3 Vampir Trace In Detail


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3 Vampir Trace In Detail

  1. 1. Instrumentation and Runtime Measurement Robert Henschel rhensche@indiana.edu May 2009
  2. 2. Contents • Instrumentation – Automatic, manual and binary instrumentation • Runtime measurement – Behind the scenes, post-processing – Trace file format • Options, settings, parameters – Environment Variables – PAPI hardware performance counters – Memory allocation counters, application I/O calls – Filtering, grouping Robert Henschel
  3. 3. Instrumentation in General Instrumentation: Process of modifying programs to detect and report events by calling instrumentation functions. • Instrumentation functions are provided by trace library • Notification about runtime event • There are various ways of instrumentation Robert Henschel
  4. 4. Instrumentation in General • This is all for the Linux/Unix version of VampirTrace! • The VampirTrace manual is really helpful! Robert Henschel
  5. 5. Instrumentation in General Edit – Compile – Run Cycle Compiler Run Source Code Binary Results Edit – Compile – Run Cycle with VampirTrace (Compiler) Run Source Code Binary Results VT Wrapper Traces Robert Henschel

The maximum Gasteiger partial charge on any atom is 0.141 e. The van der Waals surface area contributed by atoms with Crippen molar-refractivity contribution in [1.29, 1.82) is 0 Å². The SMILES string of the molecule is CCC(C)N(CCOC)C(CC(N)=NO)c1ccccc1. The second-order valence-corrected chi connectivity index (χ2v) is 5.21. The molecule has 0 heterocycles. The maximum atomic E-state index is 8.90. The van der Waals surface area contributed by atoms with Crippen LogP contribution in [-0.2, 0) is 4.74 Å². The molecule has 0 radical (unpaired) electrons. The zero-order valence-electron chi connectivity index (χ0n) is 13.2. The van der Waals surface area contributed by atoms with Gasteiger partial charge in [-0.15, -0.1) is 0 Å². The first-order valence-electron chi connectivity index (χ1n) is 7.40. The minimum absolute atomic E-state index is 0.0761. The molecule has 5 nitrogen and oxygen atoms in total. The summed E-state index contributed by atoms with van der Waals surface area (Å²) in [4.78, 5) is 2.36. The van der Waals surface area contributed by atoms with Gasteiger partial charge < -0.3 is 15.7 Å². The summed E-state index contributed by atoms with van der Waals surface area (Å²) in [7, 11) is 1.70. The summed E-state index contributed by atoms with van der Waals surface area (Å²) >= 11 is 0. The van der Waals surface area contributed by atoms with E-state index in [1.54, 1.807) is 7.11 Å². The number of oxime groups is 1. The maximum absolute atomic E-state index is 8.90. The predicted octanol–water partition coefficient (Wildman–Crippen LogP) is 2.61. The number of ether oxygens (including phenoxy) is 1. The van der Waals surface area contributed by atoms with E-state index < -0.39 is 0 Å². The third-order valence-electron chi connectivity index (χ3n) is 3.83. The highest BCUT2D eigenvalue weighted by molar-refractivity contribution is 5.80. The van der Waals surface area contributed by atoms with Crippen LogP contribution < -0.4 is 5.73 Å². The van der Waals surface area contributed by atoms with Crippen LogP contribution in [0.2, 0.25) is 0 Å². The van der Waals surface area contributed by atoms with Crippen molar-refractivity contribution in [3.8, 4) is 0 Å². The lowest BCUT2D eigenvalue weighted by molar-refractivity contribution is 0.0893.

6. 6. Instrumentation in General int foo(void* arg){ int foo(void* arg){ enter(7); if (cond){ if (cond){ leave(7); return 1; return 1; } } leave(7); return 0; return 0; } } Manually or Automatically Robert Henschel
  7. 7. Instrumentation Types • Automatic instrumentation using compiler wrappers – Think vtcc, vtcxx, vtf90 • Manual instrumentation – Think VT_USER_START(“”), and -DVTRACE • Binary instrumentation – Think Dyninst (not covered in this presentation) Robert Henschel
  8. 8. Automatic Instrumentation • Easiest way of using VampirTrace • No source code modifications • In the build system of your application, substitute calls to the regular compiler with calls to the VampirTrace compiler wrappers – For compiling and linking – e.g. in the makefile change “icc” to “vtcc” • Rebuild the application • Set environment variables as required • Run the application to produce trace data Robert Henschel